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DOE awards Eaton $4.9M to develop low-cost fast-charging solution; solid-state transformer, modular chargers

The US Department of Energy (DOE) has awarded power management company Eaton $4.9 million for a program to reduce the cost and complexity of deploying direct-current (DC) fast electric vehicle charging infrastructure (EVCI).

Under the three-year program, Eaton will develop and demonstrate a novel, compact and turnkey solution for DC fast-charging infrastructure that is anticipated to reduce costs by 65% through improvements in power conversion and grid interconnection technology, charger integration and modularity, and installation time.

Ready access to low-cost, fast charging infrastructure is essential for fleet electrification and broader electric vehicle (EV) adoption. Yet, current charging technology can be prohibitively expensive to deploy on a large scale. Eaton and its project partners aim to accelerate fleet electrification by providing a compact, cost-efficient and fully integrated solution that is factory optimized for local grid interconnection and immediate use.

To support this innovative EVCI solution, Eaton will develop a unique solid-state transformer design and modular chargers packaged on a compact skid—expediting installation, reducing required equipment and minimizing deployment cost and footprint.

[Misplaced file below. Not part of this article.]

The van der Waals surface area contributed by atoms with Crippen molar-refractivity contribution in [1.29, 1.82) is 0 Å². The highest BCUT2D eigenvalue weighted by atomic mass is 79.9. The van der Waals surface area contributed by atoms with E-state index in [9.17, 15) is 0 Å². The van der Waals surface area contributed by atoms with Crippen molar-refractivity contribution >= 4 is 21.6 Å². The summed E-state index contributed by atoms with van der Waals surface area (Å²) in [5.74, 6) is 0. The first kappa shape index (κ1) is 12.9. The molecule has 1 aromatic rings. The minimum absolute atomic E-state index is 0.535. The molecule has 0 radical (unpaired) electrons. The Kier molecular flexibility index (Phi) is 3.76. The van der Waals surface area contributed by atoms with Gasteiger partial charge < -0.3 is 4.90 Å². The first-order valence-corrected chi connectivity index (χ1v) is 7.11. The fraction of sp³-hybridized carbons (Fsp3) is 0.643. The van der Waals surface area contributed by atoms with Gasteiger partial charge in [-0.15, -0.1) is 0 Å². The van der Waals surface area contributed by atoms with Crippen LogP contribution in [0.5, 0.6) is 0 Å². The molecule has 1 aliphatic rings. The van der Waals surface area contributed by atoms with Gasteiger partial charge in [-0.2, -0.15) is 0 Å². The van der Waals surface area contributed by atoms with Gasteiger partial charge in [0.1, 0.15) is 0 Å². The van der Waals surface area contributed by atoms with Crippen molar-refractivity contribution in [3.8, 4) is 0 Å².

The Eaton solid-state transformer technology will enable direct connection to the utility medium-voltage distribution system to eliminate the need for additional power conversion devices and associated commissioning. With integrated energy management and charge control software, the EVCI solution will also help avoid peak energy costs by accurately forecasting and managing electrical demand.

As part of the award, Eaton is leading the project with partners including the National Renewable Energy Lab (NREL), North Carolina State University (NCSU), University of Pittsburgh (Pitt), ITC Holdings, and CALSTART. The project leverages Eaton’s previous DOE-funded research on solid-state transformers, solar-plus-storage and DC systems.

Eaton, NCSU and Pitt are collaborating on the technical development of the solid-state transformer. NREL will provide an initial demonstration site to validate the technology using its Advanced Research on Integrated Energy Systems (ARIES) platform. ITC Holdings will provide a demonstration site for fleet charging, and CALSTART will support community engagement while providing independent validation of cost and performance improvements.


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